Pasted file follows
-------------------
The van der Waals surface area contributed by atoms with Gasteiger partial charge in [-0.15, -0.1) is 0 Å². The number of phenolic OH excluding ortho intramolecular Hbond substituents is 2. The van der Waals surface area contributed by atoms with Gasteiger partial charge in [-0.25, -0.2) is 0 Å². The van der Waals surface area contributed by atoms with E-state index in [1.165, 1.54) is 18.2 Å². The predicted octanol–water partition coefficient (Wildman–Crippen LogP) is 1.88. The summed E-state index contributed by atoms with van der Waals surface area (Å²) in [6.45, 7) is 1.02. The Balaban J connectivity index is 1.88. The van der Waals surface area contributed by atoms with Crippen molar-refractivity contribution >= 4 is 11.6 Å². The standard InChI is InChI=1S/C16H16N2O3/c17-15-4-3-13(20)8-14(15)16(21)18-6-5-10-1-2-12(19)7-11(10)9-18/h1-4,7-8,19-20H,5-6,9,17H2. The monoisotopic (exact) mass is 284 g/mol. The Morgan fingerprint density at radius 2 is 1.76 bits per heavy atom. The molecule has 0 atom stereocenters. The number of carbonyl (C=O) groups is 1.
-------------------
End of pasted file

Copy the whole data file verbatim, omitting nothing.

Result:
The van der Waals surface area contributed by atoms with Gasteiger partial charge in [-0.15, -0.1) is 0 Å². The number of phenolic OH excluding ortho intramolecular Hbond substituents is 2. The van der Waals surface area contributed by atoms with Gasteiger partial charge in [-0.25, -0.2) is 0 Å². The van der Waals surface area contributed by atoms with E-state index in [1.165, 1.54) is 18.2 Å². The predicted octanol–water partition coefficient (Wildman–Crippen LogP) is 1.88. The summed E-state index contributed by atoms with van der Waals surface area (Å²) in [6.45, 7) is 1.02. The Balaban J connectivity index is 1.88. The van der Waals surface area contributed by atoms with Crippen molar-refractivity contribution >= 4 is 11.6 Å². The standard InChI is InChI=1S/C16H16N2O3/c17-15-4-3-13(20)8-14(15)16(21)18-6-5-10-1-2-12(19)7-11(10)9-18/h1-4,7-8,19-20H,5-6,9,17H2. The monoisotopic (exact) mass is 284 g/mol. The Morgan fingerprint density at radius 2 is 1.76 bits per heavy atom. The molecule has 0 atom stereocenters. The number of carbonyl (C=O) groups is 1.